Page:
Categories
Blogging

Memory

One of the items in Alexis Madrigal’s Five Intriguing Things newsletters last week was the article “All You Have Eaten: On Keeping a Perfect Record” by Rachel Khong.

It’s about NASA’s first “Hawaii Space Exploration Analog and Simulation” (HI-SEAS) project, which is an attempt to simulate some of the conditions astronauts would expect on a mission to Mars. Eight people spent four months isolated in a special habitat 2,500 meters up the slopes of Mauna Kea in Hawaii. One of the goals of the project was to observe how the subjects dealt with a limited diet during that time.

Rachel Khong juxtaposes the project with her own experience of keeping a detailed food diary:

For breakfast on January 2, 2008, I ate oatmeal with pumpkin seeds and brown sugar and drank a cup of green tea.

I know because it’s the first entry in a food log I still keep today. I began it as an experiment in food as a mnemonic device. The idea was this: I’d write something objective every day that would cue my memories into the future—they’d serve as compasses by which to remember moments.

[…]

What I’d like to have is a perfect record of every day. I’ve long been obsessed with this impossibility, that every day be perfectly productive and perfectly remembered. What I remember from January 2, 2008 is that after eating the oatmeal I went to the post office, where an old woman was arguing with a postal worker about postage—she thought what she’d affixed to her envelope was enough and he didn’t.

I can see the appeal. I don’t think I have the persistence to keep a food log that consistently for so long, but I’ve certainly been enjoying the more frequent, more mundane “breakfast blogging” I’ve been doing this year. (I think I’ve written more this year already than in the last three years combined.) Just the act of writing things down fixes and emphasizes things in my mind. What’s mundane to everyone else is a bookmark for me, a chalk mark on the pavement of memory lane. Without these little hints, the past lose resolution over time. Entire weeks and months become compressed into a daily average — get the kids ready for school, go to work, make dinner — until the point where I can’t even be certain I’m really the one who lived through them.

But whenever I examine it, the mundane turns out not to be so minute after all. Almost every time I sit down to write one of my “mixed media” posts, I think I’ll just pop down a simple bulleted list, only to end up north of five hundred words an hour or two later; in the process stumbling over a dozen fleeting moments that had already begun to fade.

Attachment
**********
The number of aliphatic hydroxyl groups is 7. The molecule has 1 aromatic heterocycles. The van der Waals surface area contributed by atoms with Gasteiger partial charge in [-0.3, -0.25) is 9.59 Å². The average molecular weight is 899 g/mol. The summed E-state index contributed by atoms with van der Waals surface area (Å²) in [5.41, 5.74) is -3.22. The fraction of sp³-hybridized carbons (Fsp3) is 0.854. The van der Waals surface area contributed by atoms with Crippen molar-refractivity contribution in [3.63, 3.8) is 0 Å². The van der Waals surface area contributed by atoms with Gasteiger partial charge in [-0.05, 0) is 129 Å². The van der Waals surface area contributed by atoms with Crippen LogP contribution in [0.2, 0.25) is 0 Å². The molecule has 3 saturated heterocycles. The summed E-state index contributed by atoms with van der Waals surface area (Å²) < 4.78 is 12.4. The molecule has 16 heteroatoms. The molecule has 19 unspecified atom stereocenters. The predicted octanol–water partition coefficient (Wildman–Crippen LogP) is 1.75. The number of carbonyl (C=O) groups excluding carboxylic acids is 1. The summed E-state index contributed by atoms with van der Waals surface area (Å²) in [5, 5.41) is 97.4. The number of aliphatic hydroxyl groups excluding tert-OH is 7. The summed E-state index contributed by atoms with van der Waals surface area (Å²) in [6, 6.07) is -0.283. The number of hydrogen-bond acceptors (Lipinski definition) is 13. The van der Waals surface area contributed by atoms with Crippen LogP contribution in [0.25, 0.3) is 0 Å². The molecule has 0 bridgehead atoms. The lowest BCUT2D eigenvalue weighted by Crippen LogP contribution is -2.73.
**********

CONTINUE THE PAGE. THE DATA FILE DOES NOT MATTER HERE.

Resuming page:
So: expect this to continue.

Categories
Blogging Movable Type

Moving to WordPress

After twelve years of using Movable Type, I have just moved the blogs on sunpig.com to WordPress. For some time now, Movable Type has been failing two of my three tests for choosing a piece of platform software:

  • Is it well documented? (Yes.)
  • Is it under active development? (No, at least not in its open source version.)
  • Does it have an active and supportive user community? (Not any more.)

I still like its architectural model of static publishing, and (partly because of that) it has a great security record, which is important if you’re running your own server. I’ve been using MT since version 1, and I’ve clung to it for sentimental and pseudo-practical reasons (“I know the templating language really well!”) for a long time, but the online world is a much different place now, and the fact is that compared to all other avenues for writing online, MT 5’s interface is poor, and I dislike using it. As a result, I don’t. I blogged less in 2013 than in any previous year.

OpenMelody was a fork of the open source version of MT 4, but it seems to be dead now.

I was considering using Jekyll, which is a modern static site generator: write posts in your text editor, run a site generator from the command line, and `rsync` the generated html files to your server. This has lots of good points: it generates static files, and it plugs directly into my standard text editor workflow — with version control! This is great if you’re a programmer and always have access to a machine with a command line. Not so great if `bundle exec jekyll build` makes you twitchy, or if you like the idea of occasionally posting something from your phone. Also, no matter how you slice it, comments end up as a crazy hack. I can see myself using jekyll for other projects, just not for our main blogs.

Ghost is new and shiny and looks like it pushes the standard blogging interface forward, but: node + sqlite. Really? They sat down and actually came up with that decision? Also, I mistrust an open source project that has a “sign up” link on its home page, but not a “download”.

Drupal would probably do the job, but my impression is (perhaps incorrectly) that it is more geared towards sites rather than blogs.

So… WordPress. Big community, well documented, under active development. Used to have a bad rep for security, but is a lot better than it used to be, and since version 3.7 even features an automatic update process to apply maintenance and security patches. It also has well-established guidelines and practices for hardening an installation. It’s “the standard” these days. I have a general preference for “off-piste” solutions, but sometimes I just want to go with something that “just works”. Mostly.

It took me a few days to prepare the migration. I pulled the trigger yesterday evening, and by the (late) end of the evening, the new Death Star was mostly operational. Today has been mopping up and housekeeping. And so far, I’m feeling pretty good about it.

The new shiny:

I put together a GitHub repository with my notes, preparation, and migration scripts in case anyone else might benefit from the experience: https://github.com/sunpig/sunpig-mt-to-wp. If you notice any problems, let me know.